Six years after the opioid crisis was declared a public health emergency by the province, the Nuu-chah-nulth Tribal Council is calling for immediate action on Vancouver Island, as families continue to be torn by tragedy at an increasing rate.
With few facilities in the region, the NTC is urging provincial and federal governments to fund a seven-day-a-week “rapid access addiction clinic”, as well as a certified detox centre that works in a “culturally-safe and trauma-informed way”. This support is needed in Nuu-chah-nulth territories on the west side of Vancouver Island, said NTC President Judith Sayers in a statement issued Friday, April 1.
“We say ‘No more deaths’ – we must fix this problem now!” stated Sayers in the press release. “We can’t keep saying this is a crisis, an emergency, if we haven’t taken drastic steps to prevent more deaths. The time to act is now – let’s act together to save lives.”
Since the provincial public health emergency was declared in April 2016, the rate of deaths in B.C. has increased 400 per cent, with fatalities due to illicit drug use surging with the onset of the COVID-19 pandemic. Last year was the most deadly yet: over 2,200 people died due to fatal overdose, a rate of six per day and a 26 per cent increase from 2020.
Indigenous people face a particularly high risk, as the First Nations Health Authority reported a fatality rate 5.3 times that of the rest of the population in 2020.
NTC Vice-President Mariah Charleson noted that an effective response to the opioid crisis was part of the province’s recently released Declaration on the Rights of Indigenous Peoples Action Plan.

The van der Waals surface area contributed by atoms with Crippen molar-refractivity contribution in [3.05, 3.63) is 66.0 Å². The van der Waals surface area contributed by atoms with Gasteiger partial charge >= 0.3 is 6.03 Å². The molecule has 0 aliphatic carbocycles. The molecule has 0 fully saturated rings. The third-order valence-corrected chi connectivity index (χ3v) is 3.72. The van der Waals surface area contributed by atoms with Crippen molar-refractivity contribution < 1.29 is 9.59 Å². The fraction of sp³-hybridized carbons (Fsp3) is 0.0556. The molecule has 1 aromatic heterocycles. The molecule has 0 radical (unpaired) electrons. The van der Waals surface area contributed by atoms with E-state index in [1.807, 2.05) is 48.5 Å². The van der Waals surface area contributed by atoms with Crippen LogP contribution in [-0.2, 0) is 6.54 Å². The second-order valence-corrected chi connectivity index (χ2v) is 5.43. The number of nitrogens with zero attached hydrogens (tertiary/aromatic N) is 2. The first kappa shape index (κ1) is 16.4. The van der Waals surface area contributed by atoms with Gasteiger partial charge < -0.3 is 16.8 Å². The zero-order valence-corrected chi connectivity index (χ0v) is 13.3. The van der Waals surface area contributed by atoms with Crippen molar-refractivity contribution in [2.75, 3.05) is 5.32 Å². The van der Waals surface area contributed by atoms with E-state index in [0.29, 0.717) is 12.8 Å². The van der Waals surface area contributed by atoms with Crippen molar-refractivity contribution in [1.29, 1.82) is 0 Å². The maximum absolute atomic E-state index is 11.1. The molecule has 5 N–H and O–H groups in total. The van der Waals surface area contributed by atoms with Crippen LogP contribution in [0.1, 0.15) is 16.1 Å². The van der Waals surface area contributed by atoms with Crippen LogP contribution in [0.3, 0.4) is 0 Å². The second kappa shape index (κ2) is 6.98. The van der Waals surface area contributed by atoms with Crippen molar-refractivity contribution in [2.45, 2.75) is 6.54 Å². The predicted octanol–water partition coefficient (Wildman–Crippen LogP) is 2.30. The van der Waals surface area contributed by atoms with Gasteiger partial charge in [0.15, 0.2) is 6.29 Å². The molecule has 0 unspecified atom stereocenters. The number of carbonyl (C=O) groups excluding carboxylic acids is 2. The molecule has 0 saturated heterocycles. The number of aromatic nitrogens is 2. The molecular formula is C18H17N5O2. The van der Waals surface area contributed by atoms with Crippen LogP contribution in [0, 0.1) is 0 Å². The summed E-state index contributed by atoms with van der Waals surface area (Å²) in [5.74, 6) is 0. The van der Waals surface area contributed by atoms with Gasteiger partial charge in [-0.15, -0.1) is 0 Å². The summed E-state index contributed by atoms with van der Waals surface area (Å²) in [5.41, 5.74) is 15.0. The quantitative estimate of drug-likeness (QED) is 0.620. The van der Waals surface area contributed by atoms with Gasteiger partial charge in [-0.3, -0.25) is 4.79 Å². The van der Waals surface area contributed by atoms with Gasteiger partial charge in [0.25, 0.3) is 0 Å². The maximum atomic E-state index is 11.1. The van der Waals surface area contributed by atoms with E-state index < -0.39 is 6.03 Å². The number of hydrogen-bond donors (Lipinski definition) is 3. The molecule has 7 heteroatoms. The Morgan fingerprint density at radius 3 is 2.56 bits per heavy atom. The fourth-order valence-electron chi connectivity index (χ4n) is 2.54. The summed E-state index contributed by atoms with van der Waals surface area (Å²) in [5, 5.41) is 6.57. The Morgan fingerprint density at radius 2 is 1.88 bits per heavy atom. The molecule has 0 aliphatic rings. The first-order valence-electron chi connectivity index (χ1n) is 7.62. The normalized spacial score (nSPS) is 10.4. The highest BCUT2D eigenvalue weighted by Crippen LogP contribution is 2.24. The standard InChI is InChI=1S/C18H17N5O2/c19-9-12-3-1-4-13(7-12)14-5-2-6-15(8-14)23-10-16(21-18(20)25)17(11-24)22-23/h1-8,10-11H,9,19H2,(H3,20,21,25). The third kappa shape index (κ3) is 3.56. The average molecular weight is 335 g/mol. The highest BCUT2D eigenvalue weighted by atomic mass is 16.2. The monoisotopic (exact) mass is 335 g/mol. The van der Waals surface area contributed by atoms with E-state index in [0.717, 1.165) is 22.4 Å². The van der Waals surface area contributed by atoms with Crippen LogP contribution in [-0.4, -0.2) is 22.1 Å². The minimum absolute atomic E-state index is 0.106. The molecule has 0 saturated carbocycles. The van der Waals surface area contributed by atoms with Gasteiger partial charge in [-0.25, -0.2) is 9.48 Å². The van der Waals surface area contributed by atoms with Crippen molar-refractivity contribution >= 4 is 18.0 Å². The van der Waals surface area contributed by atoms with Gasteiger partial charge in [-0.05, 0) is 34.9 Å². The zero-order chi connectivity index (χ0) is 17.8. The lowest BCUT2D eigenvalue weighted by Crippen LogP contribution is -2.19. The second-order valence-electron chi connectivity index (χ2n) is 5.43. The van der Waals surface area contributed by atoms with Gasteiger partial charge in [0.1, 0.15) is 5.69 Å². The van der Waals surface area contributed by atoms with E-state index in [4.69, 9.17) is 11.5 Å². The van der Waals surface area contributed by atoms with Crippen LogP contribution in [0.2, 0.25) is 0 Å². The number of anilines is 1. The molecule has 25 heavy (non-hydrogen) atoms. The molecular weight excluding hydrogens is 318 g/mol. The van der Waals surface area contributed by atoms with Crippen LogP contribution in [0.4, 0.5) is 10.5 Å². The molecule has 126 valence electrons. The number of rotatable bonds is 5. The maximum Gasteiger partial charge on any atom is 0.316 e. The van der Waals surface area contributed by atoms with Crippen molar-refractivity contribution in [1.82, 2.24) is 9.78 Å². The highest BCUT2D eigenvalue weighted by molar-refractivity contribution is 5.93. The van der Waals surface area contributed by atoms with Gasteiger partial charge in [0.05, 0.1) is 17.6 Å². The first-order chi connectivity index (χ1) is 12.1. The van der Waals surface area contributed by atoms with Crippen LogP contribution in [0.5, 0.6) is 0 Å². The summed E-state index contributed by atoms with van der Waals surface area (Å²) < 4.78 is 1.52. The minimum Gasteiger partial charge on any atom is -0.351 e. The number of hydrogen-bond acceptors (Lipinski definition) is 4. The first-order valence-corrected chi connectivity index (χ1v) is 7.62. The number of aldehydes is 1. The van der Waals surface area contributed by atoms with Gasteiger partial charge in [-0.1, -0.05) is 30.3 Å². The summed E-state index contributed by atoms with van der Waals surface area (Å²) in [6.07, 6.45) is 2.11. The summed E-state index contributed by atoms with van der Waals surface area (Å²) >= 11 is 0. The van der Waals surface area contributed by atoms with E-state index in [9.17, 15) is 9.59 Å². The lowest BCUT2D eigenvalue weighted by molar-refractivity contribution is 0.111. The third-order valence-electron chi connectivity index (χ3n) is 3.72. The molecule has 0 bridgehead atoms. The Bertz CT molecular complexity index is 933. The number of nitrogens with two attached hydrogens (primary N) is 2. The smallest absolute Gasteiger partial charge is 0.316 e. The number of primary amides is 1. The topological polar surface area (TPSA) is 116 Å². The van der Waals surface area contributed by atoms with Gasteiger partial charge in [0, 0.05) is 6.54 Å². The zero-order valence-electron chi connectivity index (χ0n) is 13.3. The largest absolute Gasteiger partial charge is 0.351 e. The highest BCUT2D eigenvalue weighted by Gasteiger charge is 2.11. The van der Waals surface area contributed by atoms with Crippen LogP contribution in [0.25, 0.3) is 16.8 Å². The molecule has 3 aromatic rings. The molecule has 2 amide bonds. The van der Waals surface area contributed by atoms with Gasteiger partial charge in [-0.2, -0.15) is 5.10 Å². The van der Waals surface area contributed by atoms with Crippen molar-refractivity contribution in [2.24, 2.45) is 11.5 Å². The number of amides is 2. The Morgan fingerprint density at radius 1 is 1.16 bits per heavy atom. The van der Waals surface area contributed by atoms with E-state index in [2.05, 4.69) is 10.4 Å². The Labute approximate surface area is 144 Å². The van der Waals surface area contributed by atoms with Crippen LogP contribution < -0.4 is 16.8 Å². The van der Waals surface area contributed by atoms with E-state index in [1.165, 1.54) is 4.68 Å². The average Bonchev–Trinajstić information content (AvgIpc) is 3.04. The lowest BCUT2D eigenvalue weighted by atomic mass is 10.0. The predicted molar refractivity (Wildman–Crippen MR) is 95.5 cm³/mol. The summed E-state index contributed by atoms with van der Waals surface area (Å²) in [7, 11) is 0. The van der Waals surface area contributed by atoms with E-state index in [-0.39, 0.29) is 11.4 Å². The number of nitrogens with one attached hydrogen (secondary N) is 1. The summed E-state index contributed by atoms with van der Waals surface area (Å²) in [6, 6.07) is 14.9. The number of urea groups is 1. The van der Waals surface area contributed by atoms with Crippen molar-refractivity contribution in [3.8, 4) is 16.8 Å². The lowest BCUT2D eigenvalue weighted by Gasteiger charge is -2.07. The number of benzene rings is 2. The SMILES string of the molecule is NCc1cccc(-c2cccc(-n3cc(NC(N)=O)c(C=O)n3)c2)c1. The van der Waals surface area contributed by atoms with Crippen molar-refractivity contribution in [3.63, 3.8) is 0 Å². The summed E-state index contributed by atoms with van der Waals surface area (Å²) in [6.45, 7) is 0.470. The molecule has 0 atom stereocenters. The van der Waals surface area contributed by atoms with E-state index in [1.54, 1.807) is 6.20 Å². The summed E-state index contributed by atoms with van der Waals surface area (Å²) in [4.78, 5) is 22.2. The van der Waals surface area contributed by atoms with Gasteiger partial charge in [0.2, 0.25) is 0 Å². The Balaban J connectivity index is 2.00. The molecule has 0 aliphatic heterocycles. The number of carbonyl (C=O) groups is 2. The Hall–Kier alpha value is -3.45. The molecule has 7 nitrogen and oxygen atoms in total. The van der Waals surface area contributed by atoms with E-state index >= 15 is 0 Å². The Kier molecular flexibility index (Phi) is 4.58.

“[W]e call on B.C. to prioritize the work in response to the toxic drug crisis that continues to disproportionately impact First Nations peoples, communities and nations with a plan and strategy that includes capacity building, sustained funding and culturally appropriate resources,” she said.
Sheila Malcolmson, B.C.’s minister of Mental Health and Addictions, has pledged “systemic change in our health care system” through expanded access to a prescribed safer supply of drugs, like Suboxone, Methadone or Fentanyl patches.
“We must reduce the fear and shame that leads so many to hide their drug use, avoid services and use deadly drugs alone,” stated a joint press release from Malcomson and Provincial Health Officer Dr. Bonnie Henry. “Addiction is not a choice, it's a health condition.”
For the last month and a half Grace Frank has been helping her adult son, after he returned to Frank’s home in Ty-Histanis. Fortunately, the young man secured a Suboxone prescription from his doctor.
“It’s always a rough go when he first comes home,” said Frank. “I try to make sure that he’s got everything that he needs when he’s dope sick. He’s doing a lot better than five, six weeks ago.”
In past years Frank recalls travelling to Vancouver to look for him in what many consider the illicit drug mecca of Canada’s West Coast.
“When I first started to look for my son I used to be terrified to walk on the Downtown Eastside in Vancouver,” she said. “Going to East Hastings and walking around for hours and hours, you watch all these people shooting up. I witnessed overdoses right in front of me.”
From her experience she has found the critical time to be the few days after someone decides to get clean. There was a lack of support to get Frank’s son through this period.
“They’re struggling with getting on Methadone or on Suboxone, they’re so dope-sick they need a fix again and that’s exactly what’s going on,” she observed. “They want to try, they’re waiting and they end up being dope sick, so they just go right back to it. It’s a pattern.”
On Vancouver Island the local health area that covers Port Alberni and Clayoquot Sound saw 21 deaths by illicit drug use last year, higher than any of the 14 areas within Island Health. Yet the closest detox centre is on the east side of the island, an inaccessibility that has frustrated Frank in her efforts to help her son.
“They expect them to be sober for a certain amount of time before they can take them in,” she said. “I really think that it would be a good thing to have something of our own in our own territory to do our cultural healing. I truly believe in it and I have seen some people who go through our cultural ways of healing, it seems to be working better than sending them off to Vancouver or somewhere.”